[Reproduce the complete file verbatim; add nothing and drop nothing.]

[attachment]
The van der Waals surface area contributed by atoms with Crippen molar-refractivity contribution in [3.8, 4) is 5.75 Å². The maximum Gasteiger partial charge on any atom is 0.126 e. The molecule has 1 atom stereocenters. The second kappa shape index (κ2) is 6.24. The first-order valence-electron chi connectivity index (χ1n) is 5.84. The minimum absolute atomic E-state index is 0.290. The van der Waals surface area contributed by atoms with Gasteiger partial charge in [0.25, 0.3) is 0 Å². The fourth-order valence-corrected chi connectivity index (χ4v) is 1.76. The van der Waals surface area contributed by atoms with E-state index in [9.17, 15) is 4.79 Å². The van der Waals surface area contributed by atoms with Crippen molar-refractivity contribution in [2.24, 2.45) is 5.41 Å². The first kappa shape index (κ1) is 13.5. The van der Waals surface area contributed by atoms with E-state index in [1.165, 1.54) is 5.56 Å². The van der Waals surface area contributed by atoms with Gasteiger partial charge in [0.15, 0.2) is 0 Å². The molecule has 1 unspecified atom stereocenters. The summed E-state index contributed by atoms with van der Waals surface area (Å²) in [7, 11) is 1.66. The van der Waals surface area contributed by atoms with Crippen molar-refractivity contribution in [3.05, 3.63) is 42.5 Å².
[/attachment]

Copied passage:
The van der Waals surface area contributed by atoms with Crippen molar-refractivity contribution in [3.8, 4) is 5.75 Å². The maximum Gasteiger partial charge on any atom is 0.126 e. The molecule has 1 atom stereocenters. The second kappa shape index (κ2) is 6.24. The first-order valence-electron chi connectivity index (χ1n) is 5.84. The minimum absolute atomic E-state index is 0.290. The van der Waals surface area contributed by atoms with Gasteiger partial charge in [0.25, 0.3) is 0 Å². The fourth-order valence-corrected chi connectivity index (χ4v) is 1.76. The van der Waals surface area contributed by atoms with E-state index in [9.17, 15) is 4.79 Å². The van der Waals surface area contributed by atoms with Crippen molar-refractivity contribution in [2.24, 2.45) is 5.41 Å². The first kappa shape index (κ1) is 13.5. The van der Waals surface area contributed by atoms with E-state index in [1.165, 1.54) is 5.56 Å². The van der Waals surface area contributed by atoms with Gasteiger partial charge in [0.15, 0.2) is 0 Å². The molecule has 1 unspecified atom stereocenters. The summed E-state index contributed by atoms with van der Waals surface area (Å²) in [7, 11) is 1.66. The van der Waals surface area contributed by atoms with Crippen molar-refractivity contribution in [3.05, 3.63) is 42.5 Å².